The prior art patents cited above use a hemodynamic sensor as a mean to detect specific heart condition (US Patent 2003/0158492), detect and treat cardiac arrhythmias (EU0488512 A2 and U.S. Pat. No. 5,458,622 A) or improve hemodynamic function (US2002/0103442 and EU0541338). The prior art patents cited above do not suggest to use the implanted hemodynamic sensor in order to prevent inappropriate cardiac stimulation or to detect erroneous cardiac events interpretation.
In the present invention a general approach and specific examples are presented that combines information from hemodynamic sensor with the information from the intracardiac electrograms for making a more reliable and safer cardiac stimulation operation. Our approach takes advantage of the fact that implanted hemodynamic sensors are being developed and implemented in implanted cardiac pacemakers and defibrillators in order to improve hemodynamic performance and to be used for future closed loop implanted devices and since such sensors become available, the present invention suggest to further use the complementary data from the hemodynamic sensor as explained in details below.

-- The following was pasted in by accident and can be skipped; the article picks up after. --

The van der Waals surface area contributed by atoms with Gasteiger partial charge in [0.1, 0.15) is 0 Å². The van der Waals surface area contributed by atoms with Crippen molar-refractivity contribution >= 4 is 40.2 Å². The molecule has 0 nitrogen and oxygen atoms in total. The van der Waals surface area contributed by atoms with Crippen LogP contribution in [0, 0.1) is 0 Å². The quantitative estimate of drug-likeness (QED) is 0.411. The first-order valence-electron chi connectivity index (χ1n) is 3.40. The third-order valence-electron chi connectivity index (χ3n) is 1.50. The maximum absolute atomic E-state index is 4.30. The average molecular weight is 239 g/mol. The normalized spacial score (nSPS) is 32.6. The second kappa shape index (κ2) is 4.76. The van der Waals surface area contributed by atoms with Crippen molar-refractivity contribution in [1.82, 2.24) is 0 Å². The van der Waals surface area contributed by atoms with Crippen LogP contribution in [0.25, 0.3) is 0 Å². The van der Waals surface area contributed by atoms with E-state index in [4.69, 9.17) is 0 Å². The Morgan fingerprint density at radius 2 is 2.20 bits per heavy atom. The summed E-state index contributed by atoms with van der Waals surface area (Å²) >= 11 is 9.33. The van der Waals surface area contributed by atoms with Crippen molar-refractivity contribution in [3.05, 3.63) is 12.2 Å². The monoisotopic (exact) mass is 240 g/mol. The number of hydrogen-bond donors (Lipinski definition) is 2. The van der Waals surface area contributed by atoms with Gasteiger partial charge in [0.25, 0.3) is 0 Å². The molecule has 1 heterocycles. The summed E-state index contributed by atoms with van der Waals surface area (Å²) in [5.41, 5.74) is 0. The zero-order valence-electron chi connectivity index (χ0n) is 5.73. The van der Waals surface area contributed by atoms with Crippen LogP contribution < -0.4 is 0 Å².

The present invention will be understood and appreciated more fully from the following detailed description taken in conjunction with the appended drawings in which:
While the invention is susceptible to various modifications and alternative forms, specific embodiments thereof have been shown by way of example in the drawings and are herein described in detail. It should be understood, however, that the description herein of specific embodiments is not intended to limit the invention to the particular forms disclosed, but on the contrary, the intention is to cover all modifications, equivalents, and alternatives falling within the spirit and scope of the invention.
Illustrative embodiments of the invention are described below. In the interest of clarity, not all features of an actual implementation are described in this specification. It will of course be appreciated that in the development of any such actual embodiment, numerous implementation-specific decisions must be made to achieve the developers' specific goals, such as compliance with system-related and business-related constraints, which will vary from one implementation to another. Moreover, it will be appreciated that such a development effort might be complex and time-consuming, but would nevertheless be a routine undertaking for those of ordinary skill in the art having the benefit of this disclosure.